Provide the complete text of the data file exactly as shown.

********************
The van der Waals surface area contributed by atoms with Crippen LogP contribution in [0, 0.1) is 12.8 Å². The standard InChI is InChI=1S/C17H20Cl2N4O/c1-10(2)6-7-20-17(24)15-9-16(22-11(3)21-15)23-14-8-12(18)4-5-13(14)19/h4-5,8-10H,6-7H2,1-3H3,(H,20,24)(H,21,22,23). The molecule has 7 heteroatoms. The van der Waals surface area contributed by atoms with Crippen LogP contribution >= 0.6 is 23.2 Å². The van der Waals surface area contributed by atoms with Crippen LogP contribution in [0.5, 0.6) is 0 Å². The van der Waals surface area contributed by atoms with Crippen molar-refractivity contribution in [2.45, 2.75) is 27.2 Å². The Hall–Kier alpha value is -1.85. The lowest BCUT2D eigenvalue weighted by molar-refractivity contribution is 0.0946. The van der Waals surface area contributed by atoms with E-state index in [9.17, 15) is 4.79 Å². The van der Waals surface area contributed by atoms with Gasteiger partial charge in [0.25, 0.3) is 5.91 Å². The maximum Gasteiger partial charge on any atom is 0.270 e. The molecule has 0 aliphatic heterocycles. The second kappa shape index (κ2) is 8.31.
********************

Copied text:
The van der Waals surface area contributed by atoms with Crippen LogP contribution in [0, 0.1) is 12.8 Å². The standard InChI is InChI=1S/C17H20Cl2N4O/c1-10(2)6-7-20-17(24)15-9-16(22-11(3)21-15)23-14-8-12(18)4-5-13(14)19/h4-5,8-10H,6-7H2,1-3H3,(H,20,24)(H,21,22,23). The molecule has 7 heteroatoms. The van der Waals surface area contributed by atoms with Crippen LogP contribution >= 0.6 is 23.2 Å². The van der Waals surface area contributed by atoms with Crippen LogP contribution in [0.5, 0.6) is 0 Å². The van der Waals surface area contributed by atoms with Crippen molar-refractivity contribution in [2.45, 2.75) is 27.2 Å². The Hall–Kier alpha value is -1.85. The lowest BCUT2D eigenvalue weighted by molar-refractivity contribution is 0.0946. The van der Waals surface area contributed by atoms with E-state index in [9.17, 15) is 4.79 Å². The van der Waals surface area contributed by atoms with Gasteiger partial charge in [0.25, 0.3) is 5.91 Å². The maximum Gasteiger partial charge on any atom is 0.270 e. The molecule has 0 aliphatic heterocycles. The second kappa shape index (κ2) is 8.31.